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Morris, a Federal Way graduate, ready to hear his name called in MLB Draft

Post by Todd Milles / The News Tribune on June 5, 2013 at 7:17 pm with No Comments »
June 5, 2013 8:44 pm

Staring down, it wasn’t just another home plate.

In some ways, Elliot Morris did a double take Wednesday afternoon. Three years ago, he was touring Safeco Field with his Federal Way High School baseball teammates, ready to take on Kentwood in the Class 4A semifinals. And on this day, he was actually there for the big league team.


The Seattle Mariners wanted him to come in for a brief workout.

“I threw a bullpen session today,” Morris said, “and I met a lot of people.”

On Thursday, Morris – now the graduating ace pitcher for the Pierce College Raiders in Lakewood of the Northwest Athletic Association of Community Colleges (NWAACC) – is hopeful he will hear his name called in the 2013 major league draft.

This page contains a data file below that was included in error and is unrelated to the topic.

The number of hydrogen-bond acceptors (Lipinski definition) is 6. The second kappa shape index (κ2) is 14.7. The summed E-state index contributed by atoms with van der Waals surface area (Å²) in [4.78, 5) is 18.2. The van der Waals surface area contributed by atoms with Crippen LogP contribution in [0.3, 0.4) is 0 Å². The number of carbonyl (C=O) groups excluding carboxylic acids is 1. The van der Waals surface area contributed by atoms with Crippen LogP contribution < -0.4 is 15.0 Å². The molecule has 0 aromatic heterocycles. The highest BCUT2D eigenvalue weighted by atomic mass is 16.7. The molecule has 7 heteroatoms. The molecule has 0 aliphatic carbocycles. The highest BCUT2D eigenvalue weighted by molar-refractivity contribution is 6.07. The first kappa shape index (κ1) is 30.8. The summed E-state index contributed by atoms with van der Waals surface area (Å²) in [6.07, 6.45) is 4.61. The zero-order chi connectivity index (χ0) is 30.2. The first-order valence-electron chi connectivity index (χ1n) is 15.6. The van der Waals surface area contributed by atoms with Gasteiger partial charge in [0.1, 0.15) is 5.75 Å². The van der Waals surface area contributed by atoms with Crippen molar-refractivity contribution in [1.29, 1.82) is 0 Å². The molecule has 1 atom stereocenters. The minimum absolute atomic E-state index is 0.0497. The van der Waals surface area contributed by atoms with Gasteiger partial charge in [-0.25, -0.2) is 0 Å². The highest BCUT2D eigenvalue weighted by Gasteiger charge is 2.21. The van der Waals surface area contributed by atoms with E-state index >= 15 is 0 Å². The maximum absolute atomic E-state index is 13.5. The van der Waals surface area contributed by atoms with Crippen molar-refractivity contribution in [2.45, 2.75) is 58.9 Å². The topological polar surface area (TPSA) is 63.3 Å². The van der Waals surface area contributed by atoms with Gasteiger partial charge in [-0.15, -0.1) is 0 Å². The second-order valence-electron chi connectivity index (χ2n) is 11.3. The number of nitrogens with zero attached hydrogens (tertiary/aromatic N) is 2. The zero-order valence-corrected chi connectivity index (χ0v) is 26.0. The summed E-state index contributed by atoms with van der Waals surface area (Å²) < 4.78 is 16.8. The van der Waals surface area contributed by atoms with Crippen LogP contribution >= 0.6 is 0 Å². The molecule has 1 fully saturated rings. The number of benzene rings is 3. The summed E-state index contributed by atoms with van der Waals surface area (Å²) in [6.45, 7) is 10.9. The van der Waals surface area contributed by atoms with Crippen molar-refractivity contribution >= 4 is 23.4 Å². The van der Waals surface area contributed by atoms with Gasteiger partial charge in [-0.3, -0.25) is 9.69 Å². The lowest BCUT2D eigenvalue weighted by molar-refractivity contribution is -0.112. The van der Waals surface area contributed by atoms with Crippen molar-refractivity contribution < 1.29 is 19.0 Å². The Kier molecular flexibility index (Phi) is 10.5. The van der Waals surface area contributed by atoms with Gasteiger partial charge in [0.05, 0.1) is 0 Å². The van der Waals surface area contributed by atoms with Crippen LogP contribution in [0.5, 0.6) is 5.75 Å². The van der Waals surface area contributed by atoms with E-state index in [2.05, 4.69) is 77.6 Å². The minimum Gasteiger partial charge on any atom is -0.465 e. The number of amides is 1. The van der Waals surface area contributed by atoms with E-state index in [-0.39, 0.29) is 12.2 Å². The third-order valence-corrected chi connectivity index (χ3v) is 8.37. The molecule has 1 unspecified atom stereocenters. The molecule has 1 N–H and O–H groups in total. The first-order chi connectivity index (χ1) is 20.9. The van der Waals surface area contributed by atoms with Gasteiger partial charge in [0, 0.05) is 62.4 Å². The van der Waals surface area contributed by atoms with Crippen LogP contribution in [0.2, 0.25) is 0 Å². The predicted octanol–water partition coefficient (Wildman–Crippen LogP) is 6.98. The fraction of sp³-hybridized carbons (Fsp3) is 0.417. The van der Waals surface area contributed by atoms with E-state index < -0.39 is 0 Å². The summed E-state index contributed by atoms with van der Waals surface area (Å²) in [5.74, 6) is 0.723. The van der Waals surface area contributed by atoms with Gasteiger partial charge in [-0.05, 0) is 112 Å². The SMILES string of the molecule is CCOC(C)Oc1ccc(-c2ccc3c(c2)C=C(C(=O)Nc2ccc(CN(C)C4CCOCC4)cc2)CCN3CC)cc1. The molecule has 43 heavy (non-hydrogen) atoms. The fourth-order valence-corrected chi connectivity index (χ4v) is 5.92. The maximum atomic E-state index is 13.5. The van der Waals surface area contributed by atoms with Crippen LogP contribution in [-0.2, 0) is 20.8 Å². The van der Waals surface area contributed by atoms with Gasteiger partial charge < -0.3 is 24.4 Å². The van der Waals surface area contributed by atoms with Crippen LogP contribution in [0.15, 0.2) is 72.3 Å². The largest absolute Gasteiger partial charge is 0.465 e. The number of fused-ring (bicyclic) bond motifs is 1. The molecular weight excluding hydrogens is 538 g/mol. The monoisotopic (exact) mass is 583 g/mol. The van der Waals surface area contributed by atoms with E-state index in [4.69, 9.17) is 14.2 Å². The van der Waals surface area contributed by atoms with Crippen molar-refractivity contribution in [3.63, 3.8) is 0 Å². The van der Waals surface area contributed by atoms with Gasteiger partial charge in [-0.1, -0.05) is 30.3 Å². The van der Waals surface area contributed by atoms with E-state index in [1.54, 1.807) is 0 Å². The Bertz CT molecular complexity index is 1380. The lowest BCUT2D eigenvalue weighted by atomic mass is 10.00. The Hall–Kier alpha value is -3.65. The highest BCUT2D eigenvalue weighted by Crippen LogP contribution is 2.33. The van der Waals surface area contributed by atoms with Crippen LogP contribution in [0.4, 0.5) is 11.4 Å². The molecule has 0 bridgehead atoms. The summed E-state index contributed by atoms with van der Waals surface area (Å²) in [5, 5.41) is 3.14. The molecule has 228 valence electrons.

The big 6-foot-4, 205-pound right-handed pitcher is projected to go anywhere from the third to seventh round. He is also being scouted as a two-pitch reliever (fastball, curve ball) or possible starter if he can develop a change-up.

Morris left Federal Way in 2010, and took the only scholarship he was offered – Pierce College. He was a soft-bodied pitcher with unrefined mechanics. And during his first fall season, he tore the ulnar collateral ligament (UCL) in his right elbow that kept him out a whole year.

In some ways, the time off was good. He knew he had to change a few bad habits, Pierce College coach Kevin Davis said.

“He flipped a switch, and went from a bad-work-ethic kid to one I could not get him to stop running,” Davis said. “He was constantly weight-rooming and running.”

Morris then returned to Pierce in a limited capacity in 2012. But this season, he returned to anchor the Raiders’ staff – and led the NWAACC in strikeouts (95K in 66.1 IP).

“He was a different kid on the mound – more confident,” Davis said. “Slowly the velocity came back – and kept climbing.”

Suddenly, that fastball that sat in the 86-88 mph range in high school pumped up to 92-94 mph.

“The (injury) worked out for the best,” Morris said. “I came back a little bit stronger, and threw a bit harder.”

Morris is thought to be the first player from Pierce College drafted since the 1980s, said athletic director Duncan Stevenson. He is going to sit through the MLB draft Thursday with family and friends at home.

“Low key,” he said.

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